by Jim Murphy
New York: Simon & Schuster, 2009. 102 pgs. Juvenile Nonfiction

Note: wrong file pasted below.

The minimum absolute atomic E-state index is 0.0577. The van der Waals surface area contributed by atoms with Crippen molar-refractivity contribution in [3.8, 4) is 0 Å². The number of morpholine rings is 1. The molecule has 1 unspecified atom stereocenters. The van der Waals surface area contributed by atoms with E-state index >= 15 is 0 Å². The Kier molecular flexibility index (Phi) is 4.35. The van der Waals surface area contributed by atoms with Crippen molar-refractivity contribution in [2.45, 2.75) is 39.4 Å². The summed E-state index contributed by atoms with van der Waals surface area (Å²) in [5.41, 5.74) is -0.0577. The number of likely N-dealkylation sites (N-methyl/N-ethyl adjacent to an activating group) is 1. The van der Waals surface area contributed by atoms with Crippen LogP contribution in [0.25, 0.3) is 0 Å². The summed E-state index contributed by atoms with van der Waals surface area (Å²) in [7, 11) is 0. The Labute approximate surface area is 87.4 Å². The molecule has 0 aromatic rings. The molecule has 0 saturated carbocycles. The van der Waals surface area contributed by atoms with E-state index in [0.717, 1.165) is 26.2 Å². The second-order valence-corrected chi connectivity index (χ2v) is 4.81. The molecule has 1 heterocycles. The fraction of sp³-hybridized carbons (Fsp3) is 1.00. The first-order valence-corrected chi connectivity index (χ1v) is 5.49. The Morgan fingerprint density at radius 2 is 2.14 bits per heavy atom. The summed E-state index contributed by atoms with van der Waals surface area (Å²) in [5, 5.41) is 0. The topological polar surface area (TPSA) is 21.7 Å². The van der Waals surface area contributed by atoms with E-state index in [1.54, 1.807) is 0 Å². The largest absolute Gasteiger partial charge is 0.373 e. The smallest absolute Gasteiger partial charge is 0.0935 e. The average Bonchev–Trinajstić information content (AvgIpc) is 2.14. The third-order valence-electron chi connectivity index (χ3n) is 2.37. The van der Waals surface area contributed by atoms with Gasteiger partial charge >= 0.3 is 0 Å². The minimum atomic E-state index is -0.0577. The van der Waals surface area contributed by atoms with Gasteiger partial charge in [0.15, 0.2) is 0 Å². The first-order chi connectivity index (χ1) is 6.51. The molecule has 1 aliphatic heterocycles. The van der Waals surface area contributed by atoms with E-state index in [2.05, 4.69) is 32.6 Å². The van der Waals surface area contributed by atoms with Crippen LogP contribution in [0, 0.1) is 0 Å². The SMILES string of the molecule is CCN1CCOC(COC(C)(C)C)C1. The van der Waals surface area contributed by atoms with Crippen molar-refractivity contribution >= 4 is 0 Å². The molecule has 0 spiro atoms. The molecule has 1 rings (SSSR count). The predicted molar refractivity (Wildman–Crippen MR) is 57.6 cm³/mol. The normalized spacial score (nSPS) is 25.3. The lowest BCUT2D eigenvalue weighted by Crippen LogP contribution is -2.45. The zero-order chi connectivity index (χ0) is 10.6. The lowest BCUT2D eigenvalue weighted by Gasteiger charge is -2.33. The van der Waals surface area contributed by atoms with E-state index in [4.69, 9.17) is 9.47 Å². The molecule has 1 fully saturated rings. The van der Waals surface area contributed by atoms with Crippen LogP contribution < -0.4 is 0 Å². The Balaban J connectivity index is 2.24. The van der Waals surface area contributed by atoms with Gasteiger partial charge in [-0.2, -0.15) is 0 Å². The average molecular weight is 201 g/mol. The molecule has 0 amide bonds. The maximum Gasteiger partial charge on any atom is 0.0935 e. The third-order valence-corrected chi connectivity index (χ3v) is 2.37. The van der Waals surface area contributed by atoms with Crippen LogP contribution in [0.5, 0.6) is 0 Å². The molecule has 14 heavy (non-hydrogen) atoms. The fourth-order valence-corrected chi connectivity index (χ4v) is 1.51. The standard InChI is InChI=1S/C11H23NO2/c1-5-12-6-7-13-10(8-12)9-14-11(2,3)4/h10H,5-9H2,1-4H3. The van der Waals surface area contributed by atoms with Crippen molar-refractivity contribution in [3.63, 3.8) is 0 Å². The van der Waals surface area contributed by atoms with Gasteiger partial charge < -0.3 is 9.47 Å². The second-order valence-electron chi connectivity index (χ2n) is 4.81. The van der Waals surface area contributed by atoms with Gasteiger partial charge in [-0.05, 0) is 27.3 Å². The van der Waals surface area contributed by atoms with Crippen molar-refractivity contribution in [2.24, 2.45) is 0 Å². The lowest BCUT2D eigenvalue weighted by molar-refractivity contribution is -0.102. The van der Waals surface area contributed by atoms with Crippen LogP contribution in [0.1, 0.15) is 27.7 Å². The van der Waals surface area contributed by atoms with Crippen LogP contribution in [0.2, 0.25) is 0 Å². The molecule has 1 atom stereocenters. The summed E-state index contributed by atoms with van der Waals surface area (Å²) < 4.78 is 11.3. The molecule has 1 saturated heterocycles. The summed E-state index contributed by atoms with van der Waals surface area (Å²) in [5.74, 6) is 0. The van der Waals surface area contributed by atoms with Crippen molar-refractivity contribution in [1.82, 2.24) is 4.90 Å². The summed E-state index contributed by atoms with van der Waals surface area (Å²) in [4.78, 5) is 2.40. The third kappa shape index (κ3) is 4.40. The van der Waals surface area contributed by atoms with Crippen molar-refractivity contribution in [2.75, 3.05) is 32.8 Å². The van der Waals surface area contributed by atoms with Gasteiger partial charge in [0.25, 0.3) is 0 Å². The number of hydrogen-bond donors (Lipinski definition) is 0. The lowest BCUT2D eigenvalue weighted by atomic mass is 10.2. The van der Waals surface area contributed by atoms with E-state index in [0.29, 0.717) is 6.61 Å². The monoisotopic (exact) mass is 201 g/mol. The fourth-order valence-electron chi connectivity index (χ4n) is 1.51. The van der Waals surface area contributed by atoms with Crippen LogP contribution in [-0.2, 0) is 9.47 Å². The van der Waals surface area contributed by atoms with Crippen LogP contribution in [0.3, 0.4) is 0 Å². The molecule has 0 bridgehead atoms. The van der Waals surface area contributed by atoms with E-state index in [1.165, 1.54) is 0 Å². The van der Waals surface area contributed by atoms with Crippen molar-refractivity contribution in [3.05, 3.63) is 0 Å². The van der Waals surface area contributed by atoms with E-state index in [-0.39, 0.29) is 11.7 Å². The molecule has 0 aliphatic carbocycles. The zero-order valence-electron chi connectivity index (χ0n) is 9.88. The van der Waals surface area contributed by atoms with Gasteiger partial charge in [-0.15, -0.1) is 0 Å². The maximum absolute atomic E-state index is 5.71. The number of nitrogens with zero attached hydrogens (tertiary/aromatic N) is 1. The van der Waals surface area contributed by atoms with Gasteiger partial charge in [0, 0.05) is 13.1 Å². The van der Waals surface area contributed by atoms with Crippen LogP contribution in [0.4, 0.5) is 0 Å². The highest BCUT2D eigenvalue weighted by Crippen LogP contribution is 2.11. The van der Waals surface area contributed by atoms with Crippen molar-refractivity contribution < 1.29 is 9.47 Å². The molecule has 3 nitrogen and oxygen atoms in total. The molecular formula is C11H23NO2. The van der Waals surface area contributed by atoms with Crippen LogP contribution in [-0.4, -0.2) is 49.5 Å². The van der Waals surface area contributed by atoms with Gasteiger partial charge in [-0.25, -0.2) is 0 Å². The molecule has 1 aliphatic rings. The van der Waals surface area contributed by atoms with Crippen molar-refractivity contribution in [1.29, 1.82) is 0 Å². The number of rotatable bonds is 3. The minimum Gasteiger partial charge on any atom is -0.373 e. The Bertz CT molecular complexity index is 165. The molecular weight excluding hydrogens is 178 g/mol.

Though the battle of Gettysburg gets the most attention, the battle of Antietam was actually the bloodiest single day of fighting in the Civil War and, in fact, in the history of American warfare. Although Murphy's book begins fairly slowly as General McClellan's forces move into position to meet the Army of Northern Virginia under the command of General Robert E. Lee, the reader is soon in the thick of the battle with Union and Confederate soldiers mowing each other down like reapers with scythes. Murphy does his usual expert job of providing a clear and cogent overview of the whole battlefield, interspersed with anecdotes about and quotations from actual participants. The North "won" the day because they had more troops, but since General McClellan in his usual timorous fashion thought that the South had more troops (and neglected to send out patrols to find out how many Rebel soldiers there were), he failed to press his advantage and thereby lengthened the war by two years or more. "A Savage Thunder" is a powerful, beautiful, terrible story complemented by photographs that were the first ever taken on a battlefield before the dead were buried. I wish I had read this book before I visited the Antietam National Battlefield--it would have given me a better understanding of the sacred, sacrificial spirit that fills that place. Highly recommended for sixth grade and up.